Using ggfx for good

A possible good use for the new ggfx package

I have been recently messing around with the new ggfx package.

Most of my applications (see below for a gallery) have maybe not been applying good dataviz guidelines. But I think I have found a good example.

We can use the ggfx::with_blend function to layer a recession indicator with a time series and color code the lines. This prevents us from having to use sql like syntax (as we did here) to merge on date ranges.

Instead, we can layer a rectangle with a time series and use the with_blend function to switch the colors depending on whether or not the line falls within a recession region.

First some very brief setup:

library(tidyverse)
library(ggfx)
library(tidyquant)

df <- tidyquant::tq_get("PAYEMS",get="economic.data",from="2000-01-01")
recessions.df = read.table(textConnection(
  "Peak, Trough
  2001-03-01, 2001-11-01
  2007-12-01, 2009-06-01
  2020-03-02, 2021-04-01"), sep=',',
  colClasses=c('Date', 'Date'), header=TRUE)

Then a standard plot with recession shading.

ggplot()+ 
  geom_rect(data=recessions.df, 
                         aes(xmin=Peak,xmax=Trough,ymin=-Inf,ymax=+Inf),
                         fill='gray',alpha=0.5)+
    geom_line(data=df,aes(x=date,y=price),size=0.75,colour ="dodgerblue")+
  theme(plot.caption=element_text(hjust=0))+
  labs(y="",title="US nonfarm payroll employment (1000s, SA)",
       subtitle="shaded area NBER recessions",
       caption=paste0("@lenkiefer Source: U.S. Bureau of Labor Statistics, All Employees,",
                      "Total Nonfarm [PAYEMS]",
                      "\nretrieved from FRED, Federal Reserve Bank of St. Louis;",
                      "\nhttps://fred.stlouisfed.org/series/PAYEMS, March 5, 2021."))

Now make use of ggfx to blend the recession regions with the line.

ggplot()+ 
  as_reference(geom_rect(data=recessions.df, 
                         aes(xmin=Peak,xmax=Trough,ymin=-Inf,ymax=+Inf),
                         fill='red'),
               id="rec")+
  with_blend(
    geom_line(data=df,aes(x=date,y=price),size=0.75,colour ="dodgerblue"),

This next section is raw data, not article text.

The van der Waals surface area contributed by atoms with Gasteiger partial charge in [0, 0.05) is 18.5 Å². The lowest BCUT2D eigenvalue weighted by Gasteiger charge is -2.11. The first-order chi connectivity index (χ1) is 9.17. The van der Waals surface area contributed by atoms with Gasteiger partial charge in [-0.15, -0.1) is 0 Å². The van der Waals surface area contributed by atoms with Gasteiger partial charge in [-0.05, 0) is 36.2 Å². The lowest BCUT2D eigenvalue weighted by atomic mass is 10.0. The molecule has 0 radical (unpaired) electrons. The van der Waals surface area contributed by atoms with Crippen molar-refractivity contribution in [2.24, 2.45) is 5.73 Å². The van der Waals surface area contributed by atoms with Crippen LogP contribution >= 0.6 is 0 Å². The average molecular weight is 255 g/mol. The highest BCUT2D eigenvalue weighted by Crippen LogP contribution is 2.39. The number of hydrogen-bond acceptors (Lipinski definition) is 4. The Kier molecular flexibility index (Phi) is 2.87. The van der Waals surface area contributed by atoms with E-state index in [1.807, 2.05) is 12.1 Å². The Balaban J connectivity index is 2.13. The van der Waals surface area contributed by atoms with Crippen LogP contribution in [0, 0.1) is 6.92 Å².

bg_layer = "rec",flip_order=TRUE,
    blend_type = 'atop'
    )+
  theme(plot.caption=element_text(hjust=0))+
  labs(y="",title="US nonfarm payroll employment (1000s, SA)",
       subtitle="red = recession, blue = expansion",
       caption=paste0("@lenkiefer Source: U.S. Bureau of Labor Statistics, All Employees,",
                      "Total Nonfarm [PAYEMS]",
                      "\nretrieved from FRED, Federal Reserve Bank of St. Louis;",
                      "\nhttps://fred.stlouisfed.org/series/PAYEMS, March 5, 2021."))

ggfx for not so good

We could also mess around with some other features of ggfx to make some perhaps less good charts.

comparing blur to without blur

Hereโ€™s the code for the chart I tweeted out at the start that compares a plot with and without blur.

library(ggridges)
library("ggfx")
library(tidyverse)
library(lubridate)
library(data.table)
library(darklyplot)  # available on github
library(patchwork)

# grab mortgage rate data
df <- data.table::fread("http://www.freddiemac.com/pmms/docs/PMMS_history.csv")
df$date <- as.Date(df$date,format="%m/%d/%Y")
df <- mutate(df, yearf=fct_reorder(factor(year(date)), -year(date)))
mycolor <- "#1e90ff"

g1 <- 
  ggplot(data = filter(df, year(date) > 2009),
         aes(y = yearf,
             x = pmms30)) +
  with_bloom(
    geom_density_ridges(
      color = "white",
      fill = mycolor,
      size = 1.1,
      scale = 3,
      alpha = 0.7
    ),
    colour = "white",
    sigma = 10,
    keep_alpha = FALSE
  ) +
  darklyplot::theme_dark2(base_family = "Arial", base_size = 18) +
  theme(
    panel.grid.minor = element_blank(),
    plot.title = element_text(size = rel(1.5), face = "bold"),
    plot.subtitle = element_text(size = rel(1.3), face = "italic"),
    panel.grid.major.x = element_blank()
  ) +
  geom_vline(
    data = . %>% tail(1),
    linetype = 2,
    color = "white",
    aes(xintercept = pmms30)
  ) +
  labs(
    x = "30-year fixed mortgage rate (%)",
    y = "",
    title = "With bloom (ggridges + ggfx::with_bloom)",
    subtitle = "Distribution over weekly mortgage rates by year\nCurves are densities fit to weekly observations for each year",
    
    caption = paste0(
      "@lenkiefer: Source Freddie Mac Primary Mortgage Market Survey\n",
      "dotted line at ",
      tail(df$pmms30, 1),
      " average for week of ",
      format(last(df$date), '%b %d, %Y')
    )
  )


g2<- 
  ggplot(data = filter(df, year(date) > 2009),
         aes(y = yearf,
             x = pmms30)) +
  geom_density_ridges(
    color = "white",
    fill = mycolor,
    size = 1.1,
    scale = 3,
    alpha = 0.7
  ) +
  darklyplot::theme_dark2(base_family = "Arial", base_size = 18) +
  theme(
    panel.grid.minor = element_blank(),
    plot.title = element_text(size = rel(1.5), face = "bold"),
    plot.subtitle = element_text(size = rel(1.3), face = "italic"),
    panel.grid.major.x = element_blank()
  ) +
  geom_vline(
    data = . %>% tail(1),
    linetype = 2,
    color = "white",
    aes(xintercept = pmms30)
  ) +
  labs(
    x = "30-year fixed mortgage rate (%)",
    y = "",
    title = "Without bloom (standard ggridges)",
    subtitle = "Distribution over weekly mortgage rates by year\nCurves are densities fit to weekly observations for each year",
    caption = paste0(
      "@lenkiefer: Source Freddie Mac Primary Mortgage Market Survey\n",
      "dotted line at ",
      tail(df$pmms30, 1),
      " average for week of ",
      format(last(df$date), '%b %d, %Y')
    )
  )

g1+g2